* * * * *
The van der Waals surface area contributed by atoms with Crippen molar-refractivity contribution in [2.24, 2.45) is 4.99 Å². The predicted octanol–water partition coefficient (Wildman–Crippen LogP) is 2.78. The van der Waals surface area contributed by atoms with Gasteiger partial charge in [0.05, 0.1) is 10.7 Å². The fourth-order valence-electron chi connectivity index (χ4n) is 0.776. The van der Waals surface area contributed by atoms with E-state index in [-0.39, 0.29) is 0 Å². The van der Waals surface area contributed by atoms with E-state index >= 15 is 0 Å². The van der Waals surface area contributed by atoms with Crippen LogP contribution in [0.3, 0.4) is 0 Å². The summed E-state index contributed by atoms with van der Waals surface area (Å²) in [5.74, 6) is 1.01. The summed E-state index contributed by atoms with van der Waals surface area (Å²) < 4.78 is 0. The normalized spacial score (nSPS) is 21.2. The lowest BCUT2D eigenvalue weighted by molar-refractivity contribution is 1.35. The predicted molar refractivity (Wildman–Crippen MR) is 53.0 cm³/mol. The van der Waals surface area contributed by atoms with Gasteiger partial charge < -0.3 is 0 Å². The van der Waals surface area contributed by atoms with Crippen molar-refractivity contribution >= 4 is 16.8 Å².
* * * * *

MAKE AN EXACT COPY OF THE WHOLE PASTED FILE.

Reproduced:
The van der Waals surface area contributed by atoms with Crippen molar-refractivity contribution in [2.24, 2.45) is 4.99 Å². The predicted octanol–water partition coefficient (Wildman–Crippen LogP) is 2.78. The van der Waals surface area contributed by atoms with Gasteiger partial charge in [0.05, 0.1) is 10.7 Å². The fourth-order valence-electron chi connectivity index (χ4n) is 0.776. The van der Waals surface area contributed by atoms with E-state index in [-0.39, 0.29) is 0 Å². The van der Waals surface area contributed by atoms with E-state index >= 15 is 0 Å². The van der Waals surface area contributed by atoms with Crippen LogP contribution in [0.3, 0.4) is 0 Å². The summed E-state index contributed by atoms with van der Waals surface area (Å²) in [5.74, 6) is 1.01. The summed E-state index contributed by atoms with van der Waals surface area (Å²) < 4.78 is 0. The normalized spacial score (nSPS) is 21.2. The lowest BCUT2D eigenvalue weighted by molar-refractivity contribution is 1.35. The predicted molar refractivity (Wildman–Crippen MR) is 53.0 cm³/mol. The van der Waals surface area contributed by atoms with Gasteiger partial charge < -0.3 is 0 Å². The van der Waals surface area contributed by atoms with Crippen molar-refractivity contribution >= 4 is 16.8 Å².